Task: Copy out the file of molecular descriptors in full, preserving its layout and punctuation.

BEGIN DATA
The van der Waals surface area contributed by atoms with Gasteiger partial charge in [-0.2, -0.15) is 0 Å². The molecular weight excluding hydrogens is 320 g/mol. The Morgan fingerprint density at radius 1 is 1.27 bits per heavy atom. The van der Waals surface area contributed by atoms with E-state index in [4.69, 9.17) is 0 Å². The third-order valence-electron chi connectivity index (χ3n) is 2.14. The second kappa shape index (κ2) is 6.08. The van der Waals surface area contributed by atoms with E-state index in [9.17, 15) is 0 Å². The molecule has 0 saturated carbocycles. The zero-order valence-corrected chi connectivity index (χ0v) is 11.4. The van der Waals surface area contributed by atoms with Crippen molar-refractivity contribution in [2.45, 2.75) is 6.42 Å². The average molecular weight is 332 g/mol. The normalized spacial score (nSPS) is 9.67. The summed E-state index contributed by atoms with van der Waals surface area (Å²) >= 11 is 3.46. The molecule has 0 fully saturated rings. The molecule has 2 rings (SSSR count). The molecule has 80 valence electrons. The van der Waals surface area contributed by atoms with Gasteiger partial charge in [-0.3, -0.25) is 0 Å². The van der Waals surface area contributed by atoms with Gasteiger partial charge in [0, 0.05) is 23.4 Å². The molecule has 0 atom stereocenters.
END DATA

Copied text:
The van der Waals surface area contributed by atoms with Gasteiger partial charge in [-0.2, -0.15) is 0 Å². The molecular weight excluding hydrogens is 320 g/mol. The Morgan fingerprint density at radius 1 is 1.27 bits per heavy atom. The van der Waals surface area contributed by atoms with E-state index in [4.69, 9.17) is 0 Å². The third-order valence-electron chi connectivity index (χ3n) is 2.14. The second kappa shape index (κ2) is 6.08. The van der Waals surface area contributed by atoms with E-state index in [9.17, 15) is 0 Å². The molecule has 0 saturated carbocycles. The zero-order valence-corrected chi connectivity index (χ0v) is 11.4. The van der Waals surface area contributed by atoms with Crippen molar-refractivity contribution in [2.45, 2.75) is 6.42 Å². The average molecular weight is 332 g/mol. The normalized spacial score (nSPS) is 9.67. The summed E-state index contributed by atoms with van der Waals surface area (Å²) >= 11 is 3.46. The molecule has 0 fully saturated rings. The molecule has 2 rings (SSSR count). The molecule has 80 valence electrons. The van der Waals surface area contributed by atoms with Gasteiger partial charge in [-0.3, -0.25) is 0 Å². The van der Waals surface area contributed by atoms with Gasteiger partial charge in [0, 0.05) is 23.4 Å². The molecule has 0 atom stereocenters.